December 22, 2012
Pets a holiday gift of joy
Cuddly creatures bring a special kind of Christmas warmth
CORTLANDVILLE — Best friends Mallory Metzgar and Katie Gray were snapping pictures of their favorite dogs Thursday at the Cortland Community Society for the Prevention of Cruelty to Animals.
Metzgar was taken by a large, exuberant yellow lab mix named Duke, while Gray was leaning toward one of the puppies but unsure if it would be a welcome addition to the house since she recently got a border collie puppy.
Both were hoping their parents would cave and get them a dog for Christmas.
“It’s easier to use the holidays to your advantage,” Gray said.
Metzgar was planning to show her father pictures of Duke in the hope he would be as smitten as she was.
Shelter manager Sandy Snyder says animals as presents around the holidays are not uncommon. She does not discourage people from getting animals as a gift for someone, as long as they know the person really wants a pet.
Snyder has had people come to the shelter to get pets as gifts, saying cats are an easier pet to take on since they are more independent.
She remembers calling a woman whose husband was getting her a kitten as a gift and the woman was ecstatic.
“Animals can bring that kind of joy,” Snyder said, adding that she calls pets the “gift that keeps on giving.”
Dryden resident Peg Hathaway was adopting a calico cat named Elsa on Thursday, saying she wants a cat for companionship since her husband died.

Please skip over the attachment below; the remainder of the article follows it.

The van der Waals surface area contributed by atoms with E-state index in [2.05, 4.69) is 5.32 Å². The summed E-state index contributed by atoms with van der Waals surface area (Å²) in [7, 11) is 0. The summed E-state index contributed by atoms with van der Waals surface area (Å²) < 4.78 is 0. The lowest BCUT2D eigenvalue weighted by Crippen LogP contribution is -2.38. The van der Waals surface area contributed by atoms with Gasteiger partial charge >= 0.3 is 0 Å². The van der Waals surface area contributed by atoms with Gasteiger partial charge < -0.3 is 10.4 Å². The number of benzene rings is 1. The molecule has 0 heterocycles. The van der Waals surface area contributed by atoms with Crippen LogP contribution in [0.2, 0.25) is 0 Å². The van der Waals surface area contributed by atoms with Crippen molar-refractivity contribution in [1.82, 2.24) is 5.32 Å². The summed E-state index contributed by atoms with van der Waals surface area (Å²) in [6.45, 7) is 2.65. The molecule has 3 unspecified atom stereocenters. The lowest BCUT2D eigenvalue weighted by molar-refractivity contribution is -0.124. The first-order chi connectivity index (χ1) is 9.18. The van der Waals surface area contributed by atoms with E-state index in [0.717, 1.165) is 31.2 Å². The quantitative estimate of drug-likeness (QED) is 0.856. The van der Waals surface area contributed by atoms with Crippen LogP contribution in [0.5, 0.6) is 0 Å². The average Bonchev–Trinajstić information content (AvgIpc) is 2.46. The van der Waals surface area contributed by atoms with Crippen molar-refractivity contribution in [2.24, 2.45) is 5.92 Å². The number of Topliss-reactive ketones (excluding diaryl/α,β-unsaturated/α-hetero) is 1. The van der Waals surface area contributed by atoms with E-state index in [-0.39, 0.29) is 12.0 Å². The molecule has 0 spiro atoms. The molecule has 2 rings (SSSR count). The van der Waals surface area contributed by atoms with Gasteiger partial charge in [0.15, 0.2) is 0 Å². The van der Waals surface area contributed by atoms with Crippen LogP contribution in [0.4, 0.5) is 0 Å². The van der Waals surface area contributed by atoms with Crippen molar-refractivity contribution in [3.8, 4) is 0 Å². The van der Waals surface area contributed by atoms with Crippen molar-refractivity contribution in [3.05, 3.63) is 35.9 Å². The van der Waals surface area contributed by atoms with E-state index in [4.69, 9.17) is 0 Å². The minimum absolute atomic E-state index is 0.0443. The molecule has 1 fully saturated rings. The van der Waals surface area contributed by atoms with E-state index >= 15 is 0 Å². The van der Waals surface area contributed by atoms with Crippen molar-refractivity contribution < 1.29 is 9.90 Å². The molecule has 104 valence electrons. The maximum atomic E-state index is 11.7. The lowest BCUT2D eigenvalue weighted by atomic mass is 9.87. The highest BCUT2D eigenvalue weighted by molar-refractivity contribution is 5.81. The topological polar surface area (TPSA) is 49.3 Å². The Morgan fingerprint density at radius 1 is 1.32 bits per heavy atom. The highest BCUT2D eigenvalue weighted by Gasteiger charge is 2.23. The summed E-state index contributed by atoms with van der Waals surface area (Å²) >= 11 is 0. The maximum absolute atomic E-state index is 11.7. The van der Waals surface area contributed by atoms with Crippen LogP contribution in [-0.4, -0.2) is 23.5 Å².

“I think she and I will be a lot of company for each other,” Hathaway said while watching Elsa eat food in her cage Thursday.
Snyder urges people to know the needs of anyone they are getting an animal for. For example, a family who has never had a large dog before would probably be better suited for a small dog and a “cat person” may prefer a cat to a dog.
“I personally don’t have a problem with people giving pets as gifts as long as they’ve consulted the person they are going to give it to,” Snyder said.
Snyder said it is often easier to pick out a kitten for a friend because most anyone will be happy with a kitten.
Snyder said the shelter has a good mix of dogs and cats that are looking for a loving “forever home.”
The shelter is focusing on adopting out one cat in particular, a 10-year-old black cat named Sarah, who has a crinkled ear and needs tender loving care, Snyder said.
The cat came to the shelter pregnant, hungry and in need of dental work. She has been taken care of and is now ready to be adopted to a person who understands cats, Snyder said.
Sarah would have to be the only cat in the house as she likes to be the “queen bee,” Snyder said.
Dan Seils was leaving the shelter Thursday with a bag of dog chow for his new 7-month-old dog Ripley, a pitbull mix he adopted from the shelter last week. The dog was intended to be a gift for his children, ages 7 and 8, but they could not wait.
Seils said he likes adopting animals from the SPCA, saying they are usually well behaved and very appreciative of finding a home.
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